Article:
Top Tips to Optimize Downstream Processes
From resins to buffers to single-use technologies – there are many opportunities to improve downstream processes
Nandu Deorkar, Jungmin Oh, Pranav Vengsarkar, Jonathan Fura | | 6 min read | Practical
Emerging treatments, including cell and gene therapies, are exciting and are certainly starting to expand pipelines, however, traditional biologics; monoclonal antibodies, still dominate the world of biopharma. Research has shown that the clinical pipeline of antibody therapeutics grew by 30 percent over the past year (1) – excluding COVID-19 antibody therapies – highlighting the importance of these treatments and the need for their efficient production.
Given that 60–80 percent of mAb production costs can be attributed to downstream processing (2), removing downstream bottlenecks, and improving yields will continue to be an important priority for mAbs manufacturers – especially amidst rising demand. Below, we offer a few suggestions.
Considering resins and buffers
In the capture step, protein A is the most widely used resin. Protein A is simple to implement as a standard purification process and holds a strong regulatory track record (3); however, the costs of the resin are substantial, making it important to optimize the process to maximize cost and efficiency. A key consideration in process optimization is understanding the role dynamic binding capacities (DBC) plays in overall protein A performance. Use of a resin with higher DBC can improve capture step productivity while maintaining column sizes and minimizing facility modification – especially when it comes to high titer cell culture processes.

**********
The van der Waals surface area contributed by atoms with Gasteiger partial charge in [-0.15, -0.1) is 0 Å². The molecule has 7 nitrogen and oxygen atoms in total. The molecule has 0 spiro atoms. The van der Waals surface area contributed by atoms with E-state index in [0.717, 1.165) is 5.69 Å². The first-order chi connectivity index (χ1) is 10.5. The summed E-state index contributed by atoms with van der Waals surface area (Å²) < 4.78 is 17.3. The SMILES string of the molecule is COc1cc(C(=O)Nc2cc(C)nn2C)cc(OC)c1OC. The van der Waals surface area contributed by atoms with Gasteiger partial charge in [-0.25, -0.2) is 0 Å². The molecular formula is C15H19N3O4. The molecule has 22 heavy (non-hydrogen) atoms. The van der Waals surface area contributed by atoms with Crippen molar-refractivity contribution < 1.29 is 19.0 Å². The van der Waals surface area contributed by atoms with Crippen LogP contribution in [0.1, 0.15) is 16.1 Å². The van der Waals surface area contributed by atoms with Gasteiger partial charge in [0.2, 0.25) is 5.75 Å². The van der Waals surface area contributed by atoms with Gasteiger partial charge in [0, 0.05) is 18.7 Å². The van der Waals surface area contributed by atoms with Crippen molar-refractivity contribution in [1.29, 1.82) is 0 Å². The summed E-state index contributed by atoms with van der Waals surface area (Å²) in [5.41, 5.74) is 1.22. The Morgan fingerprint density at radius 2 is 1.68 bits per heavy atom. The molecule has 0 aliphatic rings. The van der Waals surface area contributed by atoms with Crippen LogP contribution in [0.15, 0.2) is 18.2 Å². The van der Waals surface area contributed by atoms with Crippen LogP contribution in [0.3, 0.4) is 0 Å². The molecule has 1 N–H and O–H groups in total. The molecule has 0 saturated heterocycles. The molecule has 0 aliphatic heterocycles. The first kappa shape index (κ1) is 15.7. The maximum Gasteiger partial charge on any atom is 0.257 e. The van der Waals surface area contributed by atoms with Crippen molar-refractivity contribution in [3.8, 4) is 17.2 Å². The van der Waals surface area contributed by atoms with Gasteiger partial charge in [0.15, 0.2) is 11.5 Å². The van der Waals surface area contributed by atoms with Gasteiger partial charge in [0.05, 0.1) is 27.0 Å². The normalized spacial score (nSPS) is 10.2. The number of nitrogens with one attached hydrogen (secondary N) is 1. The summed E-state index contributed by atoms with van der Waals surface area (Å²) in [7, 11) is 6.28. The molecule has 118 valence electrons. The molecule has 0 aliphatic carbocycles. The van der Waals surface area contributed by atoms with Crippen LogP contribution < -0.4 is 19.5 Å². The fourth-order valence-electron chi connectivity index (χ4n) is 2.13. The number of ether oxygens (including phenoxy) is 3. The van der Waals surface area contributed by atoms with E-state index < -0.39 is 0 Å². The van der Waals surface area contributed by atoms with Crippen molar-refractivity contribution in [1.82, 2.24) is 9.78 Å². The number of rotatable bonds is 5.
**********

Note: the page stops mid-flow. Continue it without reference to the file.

To prove the point, we performed a simulation using BioSolve software, calculating the number of bind/elute cycles, process time, and volumes of buffer required for a 2000 L bioreactor batch. We looked at three model resins with DBCs ranging from 30 g/L–65 g/L. Assumptions made for the calculations are summarized in Table 1. We maintained column size at 68.6 L for 2000 L cell culture reactor with 5 g/L titer value. We evaluated process productivity based on the number of cycles required per batch as well as process time.
Table 1. Simulation process parameters
What did we find? Higher DBC resins significantly reduce the number of cycles and total downstream processing time (see Table 2 and Figure 1). Notably, by reducing the number of cycles, one can also reduce operational risks and per-cycle costs for labor and consumables.
Similarly, a lower volume of buffer consumption not only reduces raw material cost, but also buffer preparation time, buffer tank size, and method of preparation. In our model, Resin C reduced total buffer consumption by approximately 40 and 30 percent when compared to Resin A and B, respectively.